Editor’s Note: The Women’s World section in this week’s edition of The Tomahawk is featuring many talented ladies in leadership positions in education in business, government positions as well as the private sector. Of course, aside from personal or natural ability, success is the outcome of much hard work, dedication and commitment on the part of our ladies, all of which start long before the fruit of their labor is noticed.
While opportunities for women have advanced significantly in recent decades, studies reflect that the path to personal independence and growth isn’t always smooth – starting in early childhood up through high school. Gender stereotypes persist. According to a survey of 1,900 girls and young women between 7 and 21, conducted by the charity Girlguiding, many feel that pressure from social media, TV, friends, teachers and parents affects how they think and act. Another study in the Journal of Adolescent Health reported that stereotypes of girls were reinforced by schools, parents and the media, thereby limiting their mobility and access to opportunities.
One possible answer, says mentor and author Sheri Engler, is for parents to empower their daughters from a young age.
“We parents need to take the necessary time from our busy lives to find out what our daughters are experiencing on a daily basis,” says Engler, author of The Pearls of Wisdom: A Fairy Tale Guide to Life’s Magic Secrets for All Ages (www.ThePearlsOfWisdomBook.com).
“We must break down barriers to success early on. Otherwise, girls frequently surrender their ‘surplus’ qualities before they even leave grade school, because they feel they won’t be accepted if they are ‘too much.’ They are not allowed too many gifts for fear of alienating boys and competing with other girls. This has to stop.”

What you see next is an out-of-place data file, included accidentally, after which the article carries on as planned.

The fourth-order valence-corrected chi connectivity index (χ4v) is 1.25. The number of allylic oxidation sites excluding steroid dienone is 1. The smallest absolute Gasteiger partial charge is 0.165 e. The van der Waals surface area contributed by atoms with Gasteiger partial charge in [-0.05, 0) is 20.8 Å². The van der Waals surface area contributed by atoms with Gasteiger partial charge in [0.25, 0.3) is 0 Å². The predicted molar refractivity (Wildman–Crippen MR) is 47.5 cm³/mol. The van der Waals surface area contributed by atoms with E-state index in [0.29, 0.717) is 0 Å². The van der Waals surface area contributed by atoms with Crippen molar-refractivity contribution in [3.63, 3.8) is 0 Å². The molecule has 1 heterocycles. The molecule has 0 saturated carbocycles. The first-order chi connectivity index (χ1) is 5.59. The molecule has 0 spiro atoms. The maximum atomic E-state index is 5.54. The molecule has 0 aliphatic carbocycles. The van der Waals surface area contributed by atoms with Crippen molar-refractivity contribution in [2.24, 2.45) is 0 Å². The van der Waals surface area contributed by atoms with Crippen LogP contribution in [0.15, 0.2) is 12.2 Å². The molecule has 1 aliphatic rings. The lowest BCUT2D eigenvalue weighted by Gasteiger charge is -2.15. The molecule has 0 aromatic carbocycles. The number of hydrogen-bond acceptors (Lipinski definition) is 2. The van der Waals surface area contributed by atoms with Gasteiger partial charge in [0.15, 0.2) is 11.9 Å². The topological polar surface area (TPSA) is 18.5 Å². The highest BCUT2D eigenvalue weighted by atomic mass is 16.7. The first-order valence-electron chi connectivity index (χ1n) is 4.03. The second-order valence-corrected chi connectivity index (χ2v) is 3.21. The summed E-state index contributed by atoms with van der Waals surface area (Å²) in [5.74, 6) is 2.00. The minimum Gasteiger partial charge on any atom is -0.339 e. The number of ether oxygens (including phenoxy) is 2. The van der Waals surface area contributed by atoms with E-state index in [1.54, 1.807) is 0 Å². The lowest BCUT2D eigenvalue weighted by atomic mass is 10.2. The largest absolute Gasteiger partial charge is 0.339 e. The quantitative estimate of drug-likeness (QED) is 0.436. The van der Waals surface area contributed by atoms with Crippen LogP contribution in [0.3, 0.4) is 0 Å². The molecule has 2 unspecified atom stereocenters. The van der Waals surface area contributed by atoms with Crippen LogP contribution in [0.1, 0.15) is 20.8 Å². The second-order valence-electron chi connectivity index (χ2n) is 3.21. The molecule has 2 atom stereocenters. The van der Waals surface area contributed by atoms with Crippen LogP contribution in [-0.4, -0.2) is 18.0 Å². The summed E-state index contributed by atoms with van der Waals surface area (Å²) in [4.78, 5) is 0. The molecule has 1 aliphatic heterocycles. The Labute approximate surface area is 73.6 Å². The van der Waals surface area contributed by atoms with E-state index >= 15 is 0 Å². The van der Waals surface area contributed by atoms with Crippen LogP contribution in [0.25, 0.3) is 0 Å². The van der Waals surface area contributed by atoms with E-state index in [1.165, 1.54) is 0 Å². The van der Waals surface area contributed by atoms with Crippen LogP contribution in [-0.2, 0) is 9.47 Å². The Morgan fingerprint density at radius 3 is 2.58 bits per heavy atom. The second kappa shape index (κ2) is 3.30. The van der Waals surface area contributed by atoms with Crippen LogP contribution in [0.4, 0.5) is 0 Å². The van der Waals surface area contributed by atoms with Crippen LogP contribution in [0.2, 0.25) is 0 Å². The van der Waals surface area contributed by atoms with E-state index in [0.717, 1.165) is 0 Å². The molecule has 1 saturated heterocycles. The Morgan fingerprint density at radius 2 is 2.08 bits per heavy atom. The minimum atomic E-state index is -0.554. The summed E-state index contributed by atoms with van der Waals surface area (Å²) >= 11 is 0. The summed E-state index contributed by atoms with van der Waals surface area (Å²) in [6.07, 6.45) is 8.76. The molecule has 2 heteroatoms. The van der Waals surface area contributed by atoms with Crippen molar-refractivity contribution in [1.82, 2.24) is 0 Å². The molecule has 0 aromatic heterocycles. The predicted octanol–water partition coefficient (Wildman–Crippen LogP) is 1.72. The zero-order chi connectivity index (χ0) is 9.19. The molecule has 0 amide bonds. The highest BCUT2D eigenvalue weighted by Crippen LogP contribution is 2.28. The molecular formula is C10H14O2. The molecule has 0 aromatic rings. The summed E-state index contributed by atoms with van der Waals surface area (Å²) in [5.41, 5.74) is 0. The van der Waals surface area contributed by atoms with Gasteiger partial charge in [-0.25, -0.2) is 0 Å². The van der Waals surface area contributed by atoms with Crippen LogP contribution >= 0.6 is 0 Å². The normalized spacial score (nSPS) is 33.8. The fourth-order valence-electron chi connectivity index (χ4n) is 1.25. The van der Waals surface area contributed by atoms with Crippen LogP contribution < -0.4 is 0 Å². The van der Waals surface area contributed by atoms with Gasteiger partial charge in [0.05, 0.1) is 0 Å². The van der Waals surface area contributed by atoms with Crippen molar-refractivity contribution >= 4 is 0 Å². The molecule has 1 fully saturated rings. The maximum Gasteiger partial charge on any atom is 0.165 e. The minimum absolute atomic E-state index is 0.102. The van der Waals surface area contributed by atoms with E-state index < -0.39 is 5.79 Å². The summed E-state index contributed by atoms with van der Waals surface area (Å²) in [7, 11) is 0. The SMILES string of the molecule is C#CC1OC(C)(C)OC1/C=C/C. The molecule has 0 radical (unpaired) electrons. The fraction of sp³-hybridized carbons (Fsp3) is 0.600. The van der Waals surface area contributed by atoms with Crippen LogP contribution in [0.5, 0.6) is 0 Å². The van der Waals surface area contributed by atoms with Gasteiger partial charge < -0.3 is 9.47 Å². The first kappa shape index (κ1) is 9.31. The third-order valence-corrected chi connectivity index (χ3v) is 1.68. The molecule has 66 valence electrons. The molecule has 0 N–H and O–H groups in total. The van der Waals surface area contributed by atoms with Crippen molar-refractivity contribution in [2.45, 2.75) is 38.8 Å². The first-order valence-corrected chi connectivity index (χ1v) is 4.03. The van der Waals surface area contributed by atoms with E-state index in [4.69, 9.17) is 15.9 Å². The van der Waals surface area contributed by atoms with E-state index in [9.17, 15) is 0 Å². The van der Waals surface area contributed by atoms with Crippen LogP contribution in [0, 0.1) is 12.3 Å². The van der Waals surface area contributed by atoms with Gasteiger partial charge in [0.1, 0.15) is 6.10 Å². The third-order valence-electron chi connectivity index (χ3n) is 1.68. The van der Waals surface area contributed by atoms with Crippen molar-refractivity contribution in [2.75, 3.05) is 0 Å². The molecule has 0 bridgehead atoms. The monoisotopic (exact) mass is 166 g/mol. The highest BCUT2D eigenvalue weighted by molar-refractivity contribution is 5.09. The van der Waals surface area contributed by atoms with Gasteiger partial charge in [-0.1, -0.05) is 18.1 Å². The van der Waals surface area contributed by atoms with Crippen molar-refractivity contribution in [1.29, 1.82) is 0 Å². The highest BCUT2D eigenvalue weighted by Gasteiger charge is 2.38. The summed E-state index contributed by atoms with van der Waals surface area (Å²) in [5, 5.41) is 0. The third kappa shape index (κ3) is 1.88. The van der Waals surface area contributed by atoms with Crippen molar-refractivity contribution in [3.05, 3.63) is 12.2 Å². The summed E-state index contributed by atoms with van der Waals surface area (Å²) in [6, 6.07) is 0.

Engler says five ways parents can empower their daughters and help them grow into strong, successful women are:
Explain the social dynamic.
“Help them understand the reasons why boys may be intimidated by powerful girls, and why girls may become jealous and pull down a girl who has too much,” Engler says.
Help them avoid social programming.
Engler says that most forms of mass media “bombard girls with destructive messages.” With character development so important, Engler says parents need to offer more positive influences. “Discouraging Facebook is a good place to start,” Engler says, “due to its entrainment of a ‘me-oriented’ society.”
Provide social alternatives.
Connecting with other parents and families who hold similar values is one option. Engler says, “Parents need to find out what’s really going on with their daughters, both at home and at school. Perhaps consider online or home schooling if your child is being affected by negative conditioning from peers and/or misguided authority figures. Sadly, damaging messages come from every direction.”
Teach them to help others.
Parents can role-model strengthening values. These values could be exemplified by going together to volunteer in soup kitchens, to foster homeless animals, or to visit lonely, old people in nursing homes. “Learning compassion for others supports strong self-esteem through character building,” Engler says.
Help them identify their unique desires and abilities.
“Encourage pride in being who they are on an authentic level,” Engler says. “Help them experience life’s many aspects so they may explore their natural abilities and interests, while paying particular attention to what truly brings them joy – because that is usually where their authentic selves reside.”
“We need to prevent damage early on,” Engler says, “instead of trying to fix it after it’s too late.”
About Sheri Engler
Sheri Engler is the author/illustrator of The Pearls of Wisdom: A Fairy Tale Guide to Life’s Magic Secrets for All Ages (www.ThePearlsOfWisdomBook.com). She is an experienced mentor, medium, and metaphysicist with a background in psychology, counseling and research. She received a BA in Clinical Psychology
at San Francisco State University.